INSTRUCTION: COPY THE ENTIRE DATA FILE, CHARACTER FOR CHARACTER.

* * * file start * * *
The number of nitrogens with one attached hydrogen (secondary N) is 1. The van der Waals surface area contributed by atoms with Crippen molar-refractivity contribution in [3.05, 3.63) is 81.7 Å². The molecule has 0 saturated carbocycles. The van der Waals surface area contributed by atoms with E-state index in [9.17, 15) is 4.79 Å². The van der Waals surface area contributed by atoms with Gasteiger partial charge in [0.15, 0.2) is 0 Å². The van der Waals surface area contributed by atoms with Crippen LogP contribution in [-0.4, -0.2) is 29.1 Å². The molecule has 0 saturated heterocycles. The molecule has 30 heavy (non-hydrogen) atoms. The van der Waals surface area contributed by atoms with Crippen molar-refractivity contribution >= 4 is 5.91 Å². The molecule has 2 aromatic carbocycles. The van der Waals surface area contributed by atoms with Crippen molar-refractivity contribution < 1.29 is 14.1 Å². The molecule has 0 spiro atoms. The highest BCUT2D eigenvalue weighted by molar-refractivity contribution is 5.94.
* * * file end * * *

The number of nitrogens with one attached hydrogen (secondary N) is 1. The van der Waals surface area contributed by atoms with Crippen molar-refractivity contribution in [3.05, 3.63) is 81.7 Å². The molecule has 0 saturated carbocycles. The van der Waals surface area contributed by atoms with E-state index in [9.17, 15) is 4.79 Å². The van der Waals surface area contributed by atoms with Gasteiger partial charge in [0.15, 0.2) is 0 Å². The van der Waals surface area contributed by atoms with Crippen LogP contribution in [-0.4, -0.2) is 29.1 Å². The molecule has 0 saturated heterocycles. The molecule has 30 heavy (non-hydrogen) atoms. The van der Waals surface area contributed by atoms with Crippen molar-refractivity contribution >= 4 is 5.91 Å². The molecule has 2 aromatic carbocycles. The van der Waals surface area contributed by atoms with Crippen molar-refractivity contribution < 1.29 is 14.1 Å². The molecule has 0 spiro atoms. The highest BCUT2D eigenvalue weighted by molar-refractivity contribution is 5.94.